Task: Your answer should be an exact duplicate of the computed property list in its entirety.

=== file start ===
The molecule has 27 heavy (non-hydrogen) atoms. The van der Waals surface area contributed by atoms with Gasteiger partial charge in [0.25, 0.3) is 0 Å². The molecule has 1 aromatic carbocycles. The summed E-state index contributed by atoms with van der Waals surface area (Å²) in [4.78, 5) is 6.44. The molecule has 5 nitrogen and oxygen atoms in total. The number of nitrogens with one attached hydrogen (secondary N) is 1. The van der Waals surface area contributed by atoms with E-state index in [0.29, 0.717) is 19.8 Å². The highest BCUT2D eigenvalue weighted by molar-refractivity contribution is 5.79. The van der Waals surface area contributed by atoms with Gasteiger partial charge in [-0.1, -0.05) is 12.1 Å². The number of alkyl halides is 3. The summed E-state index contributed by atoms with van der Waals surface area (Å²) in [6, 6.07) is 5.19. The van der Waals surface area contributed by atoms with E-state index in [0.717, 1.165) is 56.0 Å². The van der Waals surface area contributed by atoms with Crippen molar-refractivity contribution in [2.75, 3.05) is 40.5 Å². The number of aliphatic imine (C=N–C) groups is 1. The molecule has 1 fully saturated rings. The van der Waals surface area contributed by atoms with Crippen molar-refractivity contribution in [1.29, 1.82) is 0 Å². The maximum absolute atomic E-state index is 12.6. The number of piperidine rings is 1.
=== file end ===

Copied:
The molecule has 27 heavy (non-hydrogen) atoms. The van der Waals surface area contributed by atoms with Gasteiger partial charge in [0.25, 0.3) is 0 Å². The molecule has 1 aromatic carbocycles. The summed E-state index contributed by atoms with van der Waals surface area (Å²) in [4.78, 5) is 6.44. The molecule has 5 nitrogen and oxygen atoms in total. The number of nitrogens with one attached hydrogen (secondary N) is 1. The van der Waals surface area contributed by atoms with E-state index in [0.29, 0.717) is 19.8 Å². The highest BCUT2D eigenvalue weighted by molar-refractivity contribution is 5.79. The van der Waals surface area contributed by atoms with Gasteiger partial charge in [-0.1, -0.05) is 12.1 Å². The number of alkyl halides is 3. The summed E-state index contributed by atoms with van der Waals surface area (Å²) in [6, 6.07) is 5.19. The van der Waals surface area contributed by atoms with E-state index in [0.717, 1.165) is 56.0 Å². The van der Waals surface area contributed by atoms with Crippen molar-refractivity contribution in [2.75, 3.05) is 40.5 Å². The number of aliphatic imine (C=N–C) groups is 1. The molecule has 1 fully saturated rings. The van der Waals surface area contributed by atoms with Crippen molar-refractivity contribution in [1.29, 1.82) is 0 Å². The maximum absolute atomic E-state index is 12.6. The number of piperidine rings is 1.